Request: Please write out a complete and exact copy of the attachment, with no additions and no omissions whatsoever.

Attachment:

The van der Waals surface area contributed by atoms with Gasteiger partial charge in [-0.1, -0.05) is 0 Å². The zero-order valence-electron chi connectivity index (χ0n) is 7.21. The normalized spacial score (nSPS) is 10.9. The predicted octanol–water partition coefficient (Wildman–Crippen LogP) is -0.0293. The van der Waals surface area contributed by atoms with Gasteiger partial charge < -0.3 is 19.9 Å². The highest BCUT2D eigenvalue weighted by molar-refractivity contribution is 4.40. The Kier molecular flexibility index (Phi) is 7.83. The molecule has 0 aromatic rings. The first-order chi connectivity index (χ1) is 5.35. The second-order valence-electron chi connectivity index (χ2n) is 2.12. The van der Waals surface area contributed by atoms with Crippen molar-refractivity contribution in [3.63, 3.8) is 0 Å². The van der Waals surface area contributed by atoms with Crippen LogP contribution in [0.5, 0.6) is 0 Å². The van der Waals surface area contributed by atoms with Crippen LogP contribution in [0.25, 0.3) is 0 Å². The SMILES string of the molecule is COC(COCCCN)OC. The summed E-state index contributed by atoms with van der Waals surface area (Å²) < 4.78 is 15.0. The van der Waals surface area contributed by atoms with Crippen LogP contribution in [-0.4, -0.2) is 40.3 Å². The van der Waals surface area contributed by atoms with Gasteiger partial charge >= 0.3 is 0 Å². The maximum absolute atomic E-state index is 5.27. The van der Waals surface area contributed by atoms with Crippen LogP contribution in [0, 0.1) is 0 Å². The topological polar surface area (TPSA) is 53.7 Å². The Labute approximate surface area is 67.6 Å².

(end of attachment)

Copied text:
The van der Waals surface area contributed by atoms with Gasteiger partial charge in [-0.1, -0.05) is 0 Å². The zero-order valence-electron chi connectivity index (χ0n) is 7.21. The normalized spacial score (nSPS) is 10.9. The predicted octanol–water partition coefficient (Wildman–Crippen LogP) is -0.0293. The van der Waals surface area contributed by atoms with Gasteiger partial charge < -0.3 is 19.9 Å². The highest BCUT2D eigenvalue weighted by molar-refractivity contribution is 4.40. The Kier molecular flexibility index (Phi) is 7.83. The molecule has 0 aromatic rings. The first-order chi connectivity index (χ1) is 5.35. The second-order valence-electron chi connectivity index (χ2n) is 2.12. The van der Waals surface area contributed by atoms with Crippen molar-refractivity contribution in [3.63, 3.8) is 0 Å². The van der Waals surface area contributed by atoms with Crippen LogP contribution in [0.5, 0.6) is 0 Å². The van der Waals surface area contributed by atoms with Crippen LogP contribution in [0.25, 0.3) is 0 Å². The SMILES string of the molecule is COC(COCCCN)OC. The summed E-state index contributed by atoms with van der Waals surface area (Å²) < 4.78 is 15.0. The van der Waals surface area contributed by atoms with Crippen LogP contribution in [-0.4, -0.2) is 40.3 Å². The van der Waals surface area contributed by atoms with Gasteiger partial charge >= 0.3 is 0 Å². The maximum absolute atomic E-state index is 5.27. The van der Waals surface area contributed by atoms with Crippen LogP contribution in [0, 0.1) is 0 Å². The topological polar surface area (TPSA) is 53.7 Å². The Labute approximate surface area is 67.6 Å².